"Entered to burn therein today for us to deny. Elian fifty more. He, he went to Leeman in the him what had. Been In June. That day, we will seal over their mouths and their hands will speak to us and their feet will testify about what they used to earn. Well Natia. Up? Almost now. A. Double at all in Yugoslavia. Do Home, and if we will, we could have obliterated their is and they would race to find the fat and how could they see the? Woolen now. Famous. On. Junior..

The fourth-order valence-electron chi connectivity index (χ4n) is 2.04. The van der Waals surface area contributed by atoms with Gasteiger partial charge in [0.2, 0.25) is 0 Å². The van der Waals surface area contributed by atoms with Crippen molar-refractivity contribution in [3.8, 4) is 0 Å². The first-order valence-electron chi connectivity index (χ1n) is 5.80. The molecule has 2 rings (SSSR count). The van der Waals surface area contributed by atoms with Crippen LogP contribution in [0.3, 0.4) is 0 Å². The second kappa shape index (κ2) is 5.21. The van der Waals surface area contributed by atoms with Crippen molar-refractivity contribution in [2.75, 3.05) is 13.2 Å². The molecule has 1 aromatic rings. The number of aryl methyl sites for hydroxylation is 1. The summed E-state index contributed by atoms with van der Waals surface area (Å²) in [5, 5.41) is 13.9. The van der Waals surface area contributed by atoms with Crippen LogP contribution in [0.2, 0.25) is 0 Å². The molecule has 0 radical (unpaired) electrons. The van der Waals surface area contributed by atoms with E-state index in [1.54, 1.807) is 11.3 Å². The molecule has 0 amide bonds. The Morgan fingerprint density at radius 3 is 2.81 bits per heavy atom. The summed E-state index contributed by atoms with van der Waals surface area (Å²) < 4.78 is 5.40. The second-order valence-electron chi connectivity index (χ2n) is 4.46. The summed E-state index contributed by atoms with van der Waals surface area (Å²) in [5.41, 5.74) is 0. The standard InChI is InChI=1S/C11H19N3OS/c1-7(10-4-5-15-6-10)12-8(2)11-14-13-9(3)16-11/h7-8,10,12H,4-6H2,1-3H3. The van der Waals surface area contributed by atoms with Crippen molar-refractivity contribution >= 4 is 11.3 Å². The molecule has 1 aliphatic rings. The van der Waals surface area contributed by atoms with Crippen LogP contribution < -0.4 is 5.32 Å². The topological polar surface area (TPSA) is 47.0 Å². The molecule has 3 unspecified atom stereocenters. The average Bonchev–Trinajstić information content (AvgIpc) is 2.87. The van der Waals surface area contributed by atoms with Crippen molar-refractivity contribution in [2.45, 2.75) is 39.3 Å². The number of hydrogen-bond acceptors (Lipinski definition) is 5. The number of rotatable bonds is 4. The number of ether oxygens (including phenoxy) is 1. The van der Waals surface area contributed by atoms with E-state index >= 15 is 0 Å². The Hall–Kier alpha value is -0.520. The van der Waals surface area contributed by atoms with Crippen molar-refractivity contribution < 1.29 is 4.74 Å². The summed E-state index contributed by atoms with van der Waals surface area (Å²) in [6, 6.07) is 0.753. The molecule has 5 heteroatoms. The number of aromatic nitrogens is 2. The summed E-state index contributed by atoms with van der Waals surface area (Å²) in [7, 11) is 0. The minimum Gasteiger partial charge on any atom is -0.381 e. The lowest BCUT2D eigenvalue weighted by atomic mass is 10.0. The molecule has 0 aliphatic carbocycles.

CALM, The Campaign Against Living Miserably